7. The redone piece is now even more like my memories of the Yucatan jungle.

Next time, Black and White in a different approach to polymer construction and surfaces.

Have fun, and see you soon-


Tahitian Flora Sketches and Polymer Mokume Gane

Update – Studio work for my Aug. 1 show:
My theme is souvenirs of places I have visited, in real life or in my imagination. Today:

Papeete, capital of Tahiti: Floral fecundity.

In a grand and intriguing gift from the Universe (thanks!) I went to Tahiti several years ago with a small group of wonderful people.
Someday I’ll tell you the story, it’s pretty remarkable, and goes to show that all of our life experiences are part of the Big YinYang. All are personal perceptions of good and bad, embraced by change. Never a dull moment, as my friend Katrina says.

Back to art: For this necklace, I want to convey the lush, opulent  abundance of the flowers at the Papeete municipal marketplace. I want to make a souvenir for myself, and translate my impressions into a material object.”Flora” is its title until I know if it will be as I intend.

In Tahiti outrageous plantlife abounds everywhere. Hibiscus blossoms the size of dinner plates, bright blue water lilies crowding the canals, thick green fern fronds unfurling six feet tall in dense bamboo groves, enormous ginger and protea, be still my heart.

One of a kind pieces are often like this. We have a good idea and a bunch of faith, and then we plunge in.
Art is a practice, and a damn funny one for all its intensity.

So first things first. Five simple directions:
Intention, check: as above.
Start with what works: I want to use Mokume Gane, for opulent magical patterning with variations and layered color combinations. I’ll try opaque colors with a hint of pearl for this project. Check.
Schedule: heck, I need to get 15 necklaces made in six weeks. You do the math. Let’s go.

Mokume Gane is an prolifically rich and fascinating polymer technique.

1. With a rough idea for the feeling of the piece in mind, I sketched and cut out a selection of possible shapes for mokume gane elements. I make different shapes when I draw then when I work in polymer, enabling a different design approach. This inspires  – and reminds me – that there are many many more ways to do something than what has always worked in the past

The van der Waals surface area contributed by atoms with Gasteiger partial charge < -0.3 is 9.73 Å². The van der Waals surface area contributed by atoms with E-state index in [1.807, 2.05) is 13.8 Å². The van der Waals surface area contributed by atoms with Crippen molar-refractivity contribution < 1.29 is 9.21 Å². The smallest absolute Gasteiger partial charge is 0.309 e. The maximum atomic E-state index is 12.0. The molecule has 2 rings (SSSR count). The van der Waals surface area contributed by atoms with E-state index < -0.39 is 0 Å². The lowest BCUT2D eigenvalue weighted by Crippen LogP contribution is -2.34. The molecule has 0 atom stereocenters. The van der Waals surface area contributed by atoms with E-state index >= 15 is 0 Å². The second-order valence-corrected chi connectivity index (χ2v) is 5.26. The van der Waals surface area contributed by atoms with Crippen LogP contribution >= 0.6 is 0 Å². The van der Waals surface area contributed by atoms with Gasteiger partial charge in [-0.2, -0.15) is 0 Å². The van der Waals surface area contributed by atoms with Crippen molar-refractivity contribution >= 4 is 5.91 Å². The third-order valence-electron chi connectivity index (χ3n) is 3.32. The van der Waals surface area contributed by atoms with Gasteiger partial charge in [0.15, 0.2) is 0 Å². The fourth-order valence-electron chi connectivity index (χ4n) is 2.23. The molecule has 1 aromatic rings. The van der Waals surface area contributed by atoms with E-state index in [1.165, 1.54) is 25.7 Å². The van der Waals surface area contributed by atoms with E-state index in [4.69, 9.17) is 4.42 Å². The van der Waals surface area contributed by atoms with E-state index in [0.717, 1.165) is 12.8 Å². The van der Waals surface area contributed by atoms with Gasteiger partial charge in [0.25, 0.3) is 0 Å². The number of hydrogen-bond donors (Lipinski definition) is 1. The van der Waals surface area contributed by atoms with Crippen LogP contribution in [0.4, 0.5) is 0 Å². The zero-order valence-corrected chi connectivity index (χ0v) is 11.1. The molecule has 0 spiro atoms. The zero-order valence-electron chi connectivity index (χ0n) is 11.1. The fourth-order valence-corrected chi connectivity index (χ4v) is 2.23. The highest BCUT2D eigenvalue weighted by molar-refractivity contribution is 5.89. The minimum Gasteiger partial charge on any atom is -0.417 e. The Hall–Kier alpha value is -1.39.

2.Gathering them onto my work surface, I brought together polymer clay bodies that felt right: rich light colors, varying translucencies, pearlescents and opaques.

3.  I made a range of sample mokume combinations of colors and impressions. Some I like, some I don’t.  Some will be wonderful for brooches but are not exactly what I want for this necklace. These fragments approach the rich colors I want, but I need lots of volume, and less translucent layering.

4. These fragments were more like what I wanted, so I laid them on a pearlescent lavendar polymer, and made a trial element for Flora. Liked it well enough to proceed.

5. Here’s the pearlescent lavendar I mixed, and the color swatch for the layers of mokume gane  so that I could duplicate the pad and make more of the same patterning for additional elements.

6. The sample single element; I like it, will make the rest of the pieces and will finish the necklace, but it does not look like the feeling of the Papeete flower market, so right now, I’m calling this necklace ‘Flora’ rather than ‘Papeete’ and will continue to experiment with materials and approaches that translate my sensory experience of the  market into a solid object. This isn’t wrong or bad, I like the necklace. Just not quite what I have in my mind.

7. The group of six finished elements. I made a slight cup shape in each one before baking, pressing the back of my knuckle gently into the polymer clay, then baked them cradled in that shallow paper cone you see above.

In future posts, I’ll figure out how to attach these six elements into a durable and wearable necklace, adding beads and construction details. We’re not done yet!

8. Detail of the shallow cup shapes. Rather than have flat cutout shapes like the paper sketches, I wanted more dimensionality and life, since these are referencing blossoms.

9. Mokume gane usually results in supplemental usable fragments. Way cool, a bonus to play around and make new pieces. Here’s a few partially finished elements – fragments laid on curved supports- that will be mokume gane broochesat the gallery shop in the very near future.

That’s it for Flora right now. I’ve got other projects to do and explore while this is percolating along.

10. Next post:

In this post, kinda like a movie trailer, I showed you the Flora progression as a fast and constant flow. However there were detours here and there, when the process was ebbing instead of flowing.
In one of them, I fixed up an early favorite of mine, and in the next post I’ll take you through restringing and rejeuvenating my  ‘Coba’ necklace from 1994. I’ll be putting this in the show as well, because it is one of my favorite translations from “sense of place” to wearable art.

Where have you been that you’d like to translate into a wearable form? Why?

My best wishes for all your creative endeavours!